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Re: Let's make planes that can't fly......

@Tim99 good comment but I must pull you up on the TSR2 - splendid aircraft buggered up by political bungling - cancelled to buy the "cheaper" F-111 then that purchase cancelled and a make-do-and-mend approach with the Buccaneer, Jaguar and the Tornado for a few decades.

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Re: Let's make planes that can't fly......

My goodness, the TSR-2! I remember making up a cardboard model of that which was free with a neo-fascist warmongering propaganda sheet that passed as a boys' comic back in those days.

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Re: Let's make planes that can't fly......@ veti

The real advantage of the US military was not technology, but in the size and scale of the US economy, by having a domestic industrial base that was not under regular air attack, secure, local supply chains for materials and components, along with little dependence on foreign food or energy resources.

And by being late to the party.

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Re: Let's make planes that can't fly......

"That's how you win a war: you don't develop all the weaponry in advance, you wait until you know who you're fighting before you decide what you need to beat them."

Thats all very well if your enemy is thousands of miles away. It didn't work out quite so well for the allies in ww2 (allies before the americans joined that is) in 1940 when they got their arses shot off all the way to dunkirk. Millions died in an avoidable war because european powers ignored the military complex hitler was building in the 30s and were woefully unprepared not only politically but also from a military equipment POV when it kicked off. If the european powers had had decent military equipment in 1939 hitler could have been contained and defeated long before it escalated.

Need a good example of a 1930s pork barrel project? The Maginot line. Cost a fortune - utterly useless.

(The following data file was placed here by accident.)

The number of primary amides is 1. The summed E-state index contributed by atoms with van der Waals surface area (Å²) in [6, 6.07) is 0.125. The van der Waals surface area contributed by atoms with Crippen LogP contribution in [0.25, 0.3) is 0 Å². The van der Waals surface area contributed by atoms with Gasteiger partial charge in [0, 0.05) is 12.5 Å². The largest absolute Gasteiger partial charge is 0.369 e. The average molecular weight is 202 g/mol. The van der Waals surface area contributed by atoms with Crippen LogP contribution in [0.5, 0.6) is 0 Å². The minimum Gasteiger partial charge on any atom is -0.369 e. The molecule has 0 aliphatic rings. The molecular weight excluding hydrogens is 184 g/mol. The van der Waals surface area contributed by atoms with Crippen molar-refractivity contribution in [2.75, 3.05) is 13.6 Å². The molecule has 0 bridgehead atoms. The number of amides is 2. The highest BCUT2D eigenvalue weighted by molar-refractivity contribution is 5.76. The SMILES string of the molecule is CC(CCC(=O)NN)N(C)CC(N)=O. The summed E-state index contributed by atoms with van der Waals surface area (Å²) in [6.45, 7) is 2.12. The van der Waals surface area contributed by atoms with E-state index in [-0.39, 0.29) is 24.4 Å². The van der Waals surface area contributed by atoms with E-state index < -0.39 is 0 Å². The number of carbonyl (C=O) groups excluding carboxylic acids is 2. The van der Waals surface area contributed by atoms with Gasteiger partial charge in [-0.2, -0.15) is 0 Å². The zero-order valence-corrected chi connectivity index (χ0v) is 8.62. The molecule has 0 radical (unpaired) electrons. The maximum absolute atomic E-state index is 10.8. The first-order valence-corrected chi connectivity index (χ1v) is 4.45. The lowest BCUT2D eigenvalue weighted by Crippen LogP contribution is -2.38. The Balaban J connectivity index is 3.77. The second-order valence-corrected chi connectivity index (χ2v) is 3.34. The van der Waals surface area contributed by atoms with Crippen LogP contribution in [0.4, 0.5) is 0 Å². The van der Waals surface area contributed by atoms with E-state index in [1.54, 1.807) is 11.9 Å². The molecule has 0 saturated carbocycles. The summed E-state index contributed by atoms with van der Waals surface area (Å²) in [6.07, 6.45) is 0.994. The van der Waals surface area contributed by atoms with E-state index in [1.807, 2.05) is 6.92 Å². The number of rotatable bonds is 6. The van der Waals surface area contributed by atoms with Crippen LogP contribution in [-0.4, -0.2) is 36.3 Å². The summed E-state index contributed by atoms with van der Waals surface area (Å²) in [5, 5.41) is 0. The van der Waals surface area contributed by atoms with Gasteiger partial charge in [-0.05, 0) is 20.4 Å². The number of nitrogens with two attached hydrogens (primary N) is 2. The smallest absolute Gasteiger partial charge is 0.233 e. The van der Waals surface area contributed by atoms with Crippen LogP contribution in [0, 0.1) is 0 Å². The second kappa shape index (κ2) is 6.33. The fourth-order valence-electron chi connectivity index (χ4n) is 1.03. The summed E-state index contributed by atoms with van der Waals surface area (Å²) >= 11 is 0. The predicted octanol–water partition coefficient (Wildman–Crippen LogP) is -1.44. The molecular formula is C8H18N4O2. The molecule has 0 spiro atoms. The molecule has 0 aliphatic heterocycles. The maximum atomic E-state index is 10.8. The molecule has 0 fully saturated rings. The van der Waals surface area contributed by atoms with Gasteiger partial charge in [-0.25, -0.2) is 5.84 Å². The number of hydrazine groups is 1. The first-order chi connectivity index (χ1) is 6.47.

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Re: Let's make planes that can't fly......

If the european powers had had decent military equipment in 1939 hitler could have been contained and defeated long before it escalated.

Given the speed of reaction of democracies in peacetime, to have had decent military equipment n 1939, they'd have had to have recognised the threat by 1930, and started building soon thereafter. One of the few public voices saying that Germany was a threat, and we should rearm was a certain Winston Churchill, who was widely regarded as a loose cannon, best ignored even by his own party. And all through the 1930s, it is worth remembering that the Labour party's stated position was that the best defence was no defence (plus ca change!).

Equipment was not the problem, really, it was the head-in-the-sand attitude of the political classes.

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M7S
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Re: Let's make planes that can't fly......

"you wait until you know who you're fighting before you decide what you need to beat them"

I think that unfortunately even if there wasn't a current policy wanting to test kit anywhere hot, dusty and with an oil bearing substrata, that current lead times and the advent of serious and small WMD render that an unwise procurement strategy for even the USA. protected by quite a bit of ocean either side, to rely on.

Even the falklands would probably never had been recovered if, post invasion, the UK would have needed to pop down to "weapons-R-us" anymore than they already had to (ships from P&O, improved sidewinders from the US* etc etc)

*Allegedly

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Anonymous Coward

"That's how you win a war"

No, that's how you get very close to a defeat, and save yourself sometimes by sheer lucky (the carrier not in Pearl Harbor, the Tone reconnaissance plane with issues...), sometimes because of brave and clever individuals (Thach devising how to fight Zeros with the inferior F4F, the codebreakers identifying Midway...), sometimes because your allies can fill your gaps (i.e. giving you Merlin engines for the P-51, or RADAR technology). And sometimes because some weapons (P-38, B-17, etc.) are already available. Sometimes by sheer number, like the M4 - actually, the US never had a state-of-the-art battle tank until the M1A1.

Meanwhile fixing the torpedo issues took a very long time, too much time, read the story, how much people can be stubborn, and lead to many casualties because of that. USAF repeated the mistake when it removed guns from fighters, and wanted too specialized planes.

Anyway, many weapons were already in development - even then it took some time to design and build a new weapon -, but weren't ready when the war started (TBF, F4U, P-47, P-51, B-29) because it's not that you ignore wholly what your enemy has already (although IIRC reports about the Zero capabilities from Chennault were ignored), but a country already planning to start a war will accelerate its weapon readiness, one not planning it may be slower to deploy them (and US was still in the Great Recession troubles, and with a strong neutralist movement).

Great Britain was lucky to have Hurricanes and Spitfires ready to fight the German planes - the Channel is far smaller than the Pacific and Atlantic oceans.